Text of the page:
Venue & Hospitality

Conference Dates: July 12-13, 2019

Hotel Services & Amenities

  • Audio/Visual Equipment Rental.
  • Business Center.
  • Business Phone Service.
  • Complimentary Printing Service.
  • Express Mail.
  • Fax.
  • Meeting Rooms.
  • Office Rental.
  • Photo Copying Service.
  • Secretarial Service.
  • Telex.
  • Typewriter.
  • Video Conference.
  • Video Messaging.
  • Video Phone.
  • ATM.
  • Baggage Storage.

Transportation

About City

Yokohama, a Japanese city south of Tokyo, was one of the first Japanese ports opened to foreign trade, in 1859. It contains a large Chinatown with hundreds of Chinese restaurants and shops. It’s also known for Sankei-en Garden, a botanical park containing preserved Japanese residences from different eras, and the seaside Minato Mirai district, site of the 296m Landmark Tower.

Yokohama's population of 3.7 million makes it Japan's largest city after the special wards of Tokyo. Yokohama developed rapidly as Japan's prominent port city following the end of Japan's relative isolation in the mid-19th century and is today one of its major ports along with Kobe, Osaka, Nagoya, Hakata, Tokyo, and Chiba.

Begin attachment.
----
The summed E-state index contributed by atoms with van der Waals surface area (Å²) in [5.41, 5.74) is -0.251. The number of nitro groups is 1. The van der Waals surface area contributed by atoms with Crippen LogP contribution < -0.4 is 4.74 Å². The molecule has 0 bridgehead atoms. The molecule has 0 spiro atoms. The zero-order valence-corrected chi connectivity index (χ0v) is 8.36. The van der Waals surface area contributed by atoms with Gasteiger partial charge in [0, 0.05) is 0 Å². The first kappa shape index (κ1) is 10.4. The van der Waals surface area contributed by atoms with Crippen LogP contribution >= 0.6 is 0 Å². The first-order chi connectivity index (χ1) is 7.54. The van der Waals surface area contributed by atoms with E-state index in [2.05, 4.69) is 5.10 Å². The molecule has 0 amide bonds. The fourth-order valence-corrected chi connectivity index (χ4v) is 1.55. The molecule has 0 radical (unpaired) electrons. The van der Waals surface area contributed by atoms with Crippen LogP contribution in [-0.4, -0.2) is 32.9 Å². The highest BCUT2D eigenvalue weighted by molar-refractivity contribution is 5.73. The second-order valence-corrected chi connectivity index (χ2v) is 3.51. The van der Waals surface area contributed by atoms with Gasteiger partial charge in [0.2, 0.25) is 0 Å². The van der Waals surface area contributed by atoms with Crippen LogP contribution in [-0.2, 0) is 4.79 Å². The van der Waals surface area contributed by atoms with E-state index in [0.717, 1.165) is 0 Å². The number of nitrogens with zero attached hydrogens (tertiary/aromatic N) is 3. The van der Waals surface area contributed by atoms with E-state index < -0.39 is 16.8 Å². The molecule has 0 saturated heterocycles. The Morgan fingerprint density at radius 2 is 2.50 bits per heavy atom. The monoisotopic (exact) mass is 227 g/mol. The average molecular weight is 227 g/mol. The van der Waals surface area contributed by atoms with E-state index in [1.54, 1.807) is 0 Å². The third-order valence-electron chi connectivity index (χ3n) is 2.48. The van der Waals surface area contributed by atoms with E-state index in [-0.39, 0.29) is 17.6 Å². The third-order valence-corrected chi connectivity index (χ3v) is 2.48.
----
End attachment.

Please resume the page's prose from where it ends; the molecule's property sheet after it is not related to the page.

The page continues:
Yokohama was a small fishing village up to the end of the feudal Edo period, when Japan held a policy of national seclusion, having little contact with foreigners. A major turning point in Japanese history happened in 1853–54, when Commodore Matthew Perryarrived just south of Yokohama with a fleet of American warships, demanding that Japan open several ports for commerce, and the Tokugawa shogunate agreed by signing the Treaty of Peace and Amity.

It was initially agreed that one of the ports to be opened to foreign ships would be the bustling town of Kanagawa-juku (in what is now Kanagawa Ward) on the Hokkaido, a strategic highway that linked Edo to Kyoto and Osaka. However, the Tokugawa shogunatedecided that Kanagawa-juku was too close to the Tōkaidō for comfort, and port facilities were instead built across the inlet in the sleepy fishing village of Yokohama. The Port of Yokohama was officially opened on June 2, 1859.

Yokohama quickly became the base of foreign trade in Japan. Foreigners initially occupied the low-lying district of the city called Kannai, residential districts later expanding as the settlement grew to incorporate much of the elevated Yamate district overlooking the city, commonly referred to by English speaking residents as The Bluff.

Yokohama features a humid subtropical climate with hot and humid summers and chilly winters. Weather-wise, Yokohama has a mixed bag of rain, clouds and sun, although in winter, it is surprisingly sunny, more so than Southern Spain.